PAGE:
$5 Gas to Spook Retail and Restaurant Stocks – It’s Called a Buying Opportunity
That background whine we’ve heard in retailer and restaurant earnings lately is the sound of high gasoline prices siphoning off business. And while it’s bound to grow louder as consumers fork out even more at the pumps this summer, investors should consider tuning it out. Better to listen for news about retail sales, the unemployment rate and other broad economic indicators. Because if these numbers continue to be as good as they have been lately, the stock market won’t care about $5 gas.
Focusing on the economy means defying the rather dated wisdom that tells investors to bail from casual diners, mall fashion and certain other discretionary spending dependents whenever the price of gas goes high enough to make headlines. A quick look at a couple of these companies pre-economic meltdown shows it’s a questionable strategy anyway. Darden Restaurants (DRI), still a favorite sell-off of the gasoline players, made some very good money for investors amid a few gas prices spikes five or six years ago. So did big box electronics seller Best Buy (BBY).
Prior to 2008, the S&P 500 didn’t pay a great deal of attention to the price of gas, even though high gas hurts the profits of a lot more companies than those in the consumer sectors. (Everyone transports something.)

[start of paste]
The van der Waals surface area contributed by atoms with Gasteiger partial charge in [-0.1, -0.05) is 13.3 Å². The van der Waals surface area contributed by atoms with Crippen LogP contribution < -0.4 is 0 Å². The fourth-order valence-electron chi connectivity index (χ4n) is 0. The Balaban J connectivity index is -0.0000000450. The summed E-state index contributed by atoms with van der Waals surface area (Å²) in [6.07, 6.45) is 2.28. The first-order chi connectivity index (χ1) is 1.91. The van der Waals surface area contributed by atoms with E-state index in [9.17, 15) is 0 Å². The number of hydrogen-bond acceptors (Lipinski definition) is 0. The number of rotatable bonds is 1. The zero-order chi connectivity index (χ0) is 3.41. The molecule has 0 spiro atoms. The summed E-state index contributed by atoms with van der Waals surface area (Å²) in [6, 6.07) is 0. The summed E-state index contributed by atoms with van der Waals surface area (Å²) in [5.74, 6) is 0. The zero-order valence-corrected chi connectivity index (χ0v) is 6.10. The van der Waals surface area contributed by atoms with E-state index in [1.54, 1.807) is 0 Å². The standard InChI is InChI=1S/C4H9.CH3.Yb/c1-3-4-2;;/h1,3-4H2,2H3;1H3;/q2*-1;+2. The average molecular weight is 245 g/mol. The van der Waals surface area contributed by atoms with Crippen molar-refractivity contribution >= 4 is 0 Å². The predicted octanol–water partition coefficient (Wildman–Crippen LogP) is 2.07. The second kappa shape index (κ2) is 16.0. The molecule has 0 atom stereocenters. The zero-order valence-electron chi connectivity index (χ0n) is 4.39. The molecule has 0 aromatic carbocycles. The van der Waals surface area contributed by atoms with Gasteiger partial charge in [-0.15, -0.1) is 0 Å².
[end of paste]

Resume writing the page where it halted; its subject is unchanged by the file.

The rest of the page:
To be sure, high gasoline prices really do cut into consumer company profits particularly deeply. More money in the tank simply means less fun dining and shopping for most Americans. The Cato Corp. (CATO), owner of lower-end fashion and accessory stores, has already complained. So has DineEquity (DIN), owner of inexpensive IHOP and Applebee’s restaurants. No doubt we’ll hear more of about it from their competitors in the months to come. Some companies in these consumer sectors have other issues for investors too. Cato is fighting higher cotton costs. Buffalo Wild Wings (BWLD) and Chipotle Mexican Grill (CMG) are trading at questionably high earnings valuations, Buffalo Wild Wings’ PE above 30, Chipotle’s PE above 60. And Best Buy is in such trouble with its big box costs and competition from Amazon.com (AMZN) that even $2 gas would hardly matter.
But notice that many of the so-called gas-sensitive stocks are up anyway. The Gap (GPS) topped analyst’ sales estimates recently, and its shares are up a whopping 40% plus this year. Buffalo Wild Wings are up more than 30%.
That’s largely because a strong economy trumps high gas prices any day, and lately, the economic news has been pretty good. Consumer confidence in March hit its highest level in 12 months, and consumer spending is up 11.5% from a year earlier. Unemployment is down, and nonfarm payrolls are up.
As more and more companies start using the phrase “due to higher gasoline prices” in their earnings reports – a refrain that’s sure to grow in popularity if gas prices do follow forecasts – shareholder urges to dump consumer stocks will probably grow too. When they do, it might be a good time to take a look at some of those restaurants and retailers. If the general economic recovery is as good as it seems, the market will hear all that noise about $5 gas as just a sad song on a really small violin.